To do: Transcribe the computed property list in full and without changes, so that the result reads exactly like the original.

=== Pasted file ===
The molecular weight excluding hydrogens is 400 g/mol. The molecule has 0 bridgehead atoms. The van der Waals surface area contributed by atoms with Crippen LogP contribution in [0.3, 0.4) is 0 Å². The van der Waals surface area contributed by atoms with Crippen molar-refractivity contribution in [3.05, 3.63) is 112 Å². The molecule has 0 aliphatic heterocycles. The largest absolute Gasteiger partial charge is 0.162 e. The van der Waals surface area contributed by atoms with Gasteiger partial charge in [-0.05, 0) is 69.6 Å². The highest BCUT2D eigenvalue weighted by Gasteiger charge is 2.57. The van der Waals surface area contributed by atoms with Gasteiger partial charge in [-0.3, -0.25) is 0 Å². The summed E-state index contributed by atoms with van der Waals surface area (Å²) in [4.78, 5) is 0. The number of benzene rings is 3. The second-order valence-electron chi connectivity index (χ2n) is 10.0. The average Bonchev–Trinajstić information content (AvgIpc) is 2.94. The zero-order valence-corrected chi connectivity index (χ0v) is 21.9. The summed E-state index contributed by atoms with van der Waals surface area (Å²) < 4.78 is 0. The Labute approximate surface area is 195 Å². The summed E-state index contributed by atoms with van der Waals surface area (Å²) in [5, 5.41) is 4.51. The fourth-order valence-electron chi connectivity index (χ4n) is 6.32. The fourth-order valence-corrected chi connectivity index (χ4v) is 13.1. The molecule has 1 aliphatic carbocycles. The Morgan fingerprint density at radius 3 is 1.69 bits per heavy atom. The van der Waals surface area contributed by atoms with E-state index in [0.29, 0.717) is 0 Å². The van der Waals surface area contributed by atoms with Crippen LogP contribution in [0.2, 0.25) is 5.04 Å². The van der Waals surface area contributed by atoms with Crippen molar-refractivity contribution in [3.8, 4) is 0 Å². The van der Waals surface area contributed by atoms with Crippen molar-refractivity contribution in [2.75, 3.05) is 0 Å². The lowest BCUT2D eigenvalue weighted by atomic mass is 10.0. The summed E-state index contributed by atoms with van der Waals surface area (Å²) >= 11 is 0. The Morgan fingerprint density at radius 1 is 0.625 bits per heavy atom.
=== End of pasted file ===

The molecular weight excluding hydrogens is 400 g/mol. The molecule has 0 bridgehead atoms. The van der Waals surface area contributed by atoms with Crippen LogP contribution in [0.3, 0.4) is 0 Å². The van der Waals surface area contributed by atoms with Crippen molar-refractivity contribution in [3.05, 3.63) is 112 Å². The molecule has 0 aliphatic heterocycles. The largest absolute Gasteiger partial charge is 0.162 e. The van der Waals surface area contributed by atoms with Gasteiger partial charge in [-0.05, 0) is 69.6 Å². The highest BCUT2D eigenvalue weighted by Gasteiger charge is 2.57. The van der Waals surface area contributed by atoms with Gasteiger partial charge in [-0.3, -0.25) is 0 Å². The summed E-state index contributed by atoms with van der Waals surface area (Å²) in [4.78, 5) is 0. The number of benzene rings is 3. The second-order valence-electron chi connectivity index (χ2n) is 10.0. The average Bonchev–Trinajstić information content (AvgIpc) is 2.94. The zero-order valence-corrected chi connectivity index (χ0v) is 21.9. The summed E-state index contributed by atoms with van der Waals surface area (Å²) < 4.78 is 0. The Labute approximate surface area is 195 Å². The summed E-state index contributed by atoms with van der Waals surface area (Å²) in [5, 5.41) is 4.51. The fourth-order valence-electron chi connectivity index (χ4n) is 6.32. The fourth-order valence-corrected chi connectivity index (χ4v) is 13.1. The molecule has 1 aliphatic carbocycles. The Morgan fingerprint density at radius 3 is 1.69 bits per heavy atom. The van der Waals surface area contributed by atoms with E-state index in [0.29, 0.717) is 0 Å². The van der Waals surface area contributed by atoms with Crippen LogP contribution in [0.2, 0.25) is 5.04 Å². The van der Waals surface area contributed by atoms with Crippen molar-refractivity contribution in [3.8, 4) is 0 Å². The van der Waals surface area contributed by atoms with Crippen molar-refractivity contribution in [2.75, 3.05) is 0 Å². The lowest BCUT2D eigenvalue weighted by atomic mass is 10.0. The summed E-state index contributed by atoms with van der Waals surface area (Å²) >= 11 is 0. The Morgan fingerprint density at radius 1 is 0.625 bits per heavy atom.